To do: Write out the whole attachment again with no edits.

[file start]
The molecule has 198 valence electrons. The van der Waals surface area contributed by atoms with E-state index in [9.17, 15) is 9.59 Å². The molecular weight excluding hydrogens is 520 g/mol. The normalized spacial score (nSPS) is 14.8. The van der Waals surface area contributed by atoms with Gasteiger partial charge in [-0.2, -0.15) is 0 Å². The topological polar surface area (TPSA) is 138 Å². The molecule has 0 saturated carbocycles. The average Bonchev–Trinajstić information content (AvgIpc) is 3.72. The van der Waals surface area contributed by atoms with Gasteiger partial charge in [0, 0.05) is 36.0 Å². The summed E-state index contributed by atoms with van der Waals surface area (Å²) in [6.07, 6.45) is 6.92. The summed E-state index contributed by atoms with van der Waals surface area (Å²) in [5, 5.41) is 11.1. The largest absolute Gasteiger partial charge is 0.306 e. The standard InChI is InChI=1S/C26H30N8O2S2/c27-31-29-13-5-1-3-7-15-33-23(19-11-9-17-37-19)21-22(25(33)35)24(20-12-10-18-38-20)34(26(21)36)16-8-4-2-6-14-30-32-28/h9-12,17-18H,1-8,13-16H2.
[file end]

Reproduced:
The molecule has 198 valence electrons. The van der Waals surface area contributed by atoms with E-state index in [9.17, 15) is 9.59 Å². The molecular weight excluding hydrogens is 520 g/mol. The normalized spacial score (nSPS) is 14.8. The van der Waals surface area contributed by atoms with Gasteiger partial charge in [-0.2, -0.15) is 0 Å². The topological polar surface area (TPSA) is 138 Å². The molecule has 0 saturated carbocycles. The average Bonchev–Trinajstić information content (AvgIpc) is 3.72. The van der Waals surface area contributed by atoms with Gasteiger partial charge in [0, 0.05) is 36.0 Å². The summed E-state index contributed by atoms with van der Waals surface area (Å²) in [6.07, 6.45) is 6.92. The summed E-state index contributed by atoms with van der Waals surface area (Å²) in [5, 5.41) is 11.1. The largest absolute Gasteiger partial charge is 0.306 e. The standard InChI is InChI=1S/C26H30N8O2S2/c27-31-29-13-5-1-3-7-15-33-23(19-11-9-17-37-19)21-22(25(33)35)24(20-12-10-18-38-20)34(26(21)36)16-8-4-2-6-14-30-32-28/h9-12,17-18H,1-8,13-16H2.